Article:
On March 10, at the Computers, Freedom and Privacy Conference in Burlingame, California, the Electronic Frontier Foundation presented its Second Annual Pioneer Awards to five recipients who were judged to have made significant and influential contributions to the field of computer-based communications. The 1993 Pioneer Award recipients were Paul Baran, Vinton Cerf, Ward Christensen, Dave Hughes and the USENET software developers, represented by the software's originators Tom Truscott and Jim Ellis.
Nominations for the Pioneer Awards were carried out over national and international computer-communication systems from November 1992 to February 1993. A panel of four judges selected the winners from these nominations.
Paul Baran was the original inventor of the notion of packet switching, a technology of fundamental importance to data networks. Packet switching makes possible the efficient and simultaneous transmission of many messages from many sources to many destinations over the same circuit. Mr. Baran's innovations in other and related technologies have led him to co-found a number of companies in Silicon Valley including Telebit, Packet Technologies (a portion of which later became StrataCom), Equatorial Communications, Metricom, InterFax and his current venture, Com21.
Dr. Vinton Cerf led the research project which developed the TCP/IP protocol suite, the open system interconnection protocol which is used today by schools, government, corporations and an increasing number of individuals to communicate with each other over the Internet. Dr. Cerf also participated in the development of the ARPANET host protocols and managed the Internet, Packet Communications and Networked Security programs for DARPA. While working at MCI, he led the engineering effort to develop MCI Mail. He is now vice president of the Corporation for National Research Initiatives where he is responsible for projects involving the Internet, electronic mail, and Knowledge Robot research.
Ward Christensen wrote the original software program, "MODEM.ASM", which came to be called "Xmodem" or the "Christensen protocol". For untold numbers of early-to-present day computer communications users, Xmodem has made it possible to transfer files, error-free, over phone lines from one computer to another. Xmodem file transfer has been the major means of information exchange for computer hobbyists and small business users through the first decade of the personal computer revolution. Mr. Christensen also programmed the first microcomputer dial-in system which he named a "BBS" - bulletin board system. His original BBS, CBBS/Chicago, is still in operation. He is in his 25th year at IBM.
Dave Hughes has been an outspoken and effective grassroots evangelist and spokesperson for popular computer networking and electronic democracy for over a decade. He fashioned his own computer system at Old Colorado City Communications in1985, and soon brought the municipal elected government of Colorado Springs online. He helped design and implement a personal computer network connecting one-room rural schoolhouses in Montana to worldwide information resources. He continually brings network connections and new applications to new populations here and abroad. Perhaps most importantly, he is a tireless and enthusiastic communicator, offering his experience, his inspiration and his vision to any and all on the Net.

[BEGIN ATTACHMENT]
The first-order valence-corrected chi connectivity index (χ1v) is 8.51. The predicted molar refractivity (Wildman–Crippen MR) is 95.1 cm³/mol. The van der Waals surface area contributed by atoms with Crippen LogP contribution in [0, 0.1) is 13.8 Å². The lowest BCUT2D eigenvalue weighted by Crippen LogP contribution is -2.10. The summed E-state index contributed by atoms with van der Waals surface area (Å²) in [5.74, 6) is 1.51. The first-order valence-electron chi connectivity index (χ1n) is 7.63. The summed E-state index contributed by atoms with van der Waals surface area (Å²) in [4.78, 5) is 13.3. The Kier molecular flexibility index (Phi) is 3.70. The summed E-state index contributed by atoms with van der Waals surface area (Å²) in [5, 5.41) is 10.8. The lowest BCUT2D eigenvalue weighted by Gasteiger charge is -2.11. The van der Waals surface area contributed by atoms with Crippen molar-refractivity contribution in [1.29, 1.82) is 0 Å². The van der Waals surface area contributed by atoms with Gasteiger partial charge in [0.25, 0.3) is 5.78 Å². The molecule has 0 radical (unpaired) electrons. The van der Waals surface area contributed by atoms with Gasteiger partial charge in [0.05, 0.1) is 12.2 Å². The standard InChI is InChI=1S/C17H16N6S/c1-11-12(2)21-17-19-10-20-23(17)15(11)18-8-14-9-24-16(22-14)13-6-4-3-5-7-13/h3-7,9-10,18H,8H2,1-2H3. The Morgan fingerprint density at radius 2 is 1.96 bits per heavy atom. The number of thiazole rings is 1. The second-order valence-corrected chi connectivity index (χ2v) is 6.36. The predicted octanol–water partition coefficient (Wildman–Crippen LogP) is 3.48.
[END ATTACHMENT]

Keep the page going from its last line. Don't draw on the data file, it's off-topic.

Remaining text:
USENET is a distributed bulletin board system with approximately two million readers worldwide. It came into being in late1979 through the inspiration of Tom Truscott and Jim Ellis combined with the design and programming efforts of Steve Bellovin, Stephen Daniel, and Dennis Rockwell. Following USENET's introduction in 1980, the resulting and ever-expanding collection of "newsgroups" began to be carried and circulated by a growing number of networked sites. The ongoing work of numerous individuals has allowed Usenet to survive its increasing popularity. The daily traffic is now approximately 20,000 articles, totaling 50 megabytes, posted to 2000 different newsgroups.
Tom Truscott is currently a distributed computing professional at IBM in the Research Triangle Park, North Carolina. He has authored a number of UNIX-related articles, and is a member of ACM, IEEE, and Sigma Xi.
James Ellis is currently the Manager of Technical Development at the Computer Emergency Response Team, which is the team created to assist Internet sites with computer security incidents. At CERT, he is responsible for analyzing UNIX system vulnerabilities and for developing tools to assist in the handling of security incidents.
This year's judges for the Pioneer Awards were: Jim Warren, Pioneer Award recipient from 1992 who coordinated the judging process, Steve Cisler of Apple Computer, Esther Dyson, editor of Release 1.0, and Bob Metcalfe, Editor of Infoworld.
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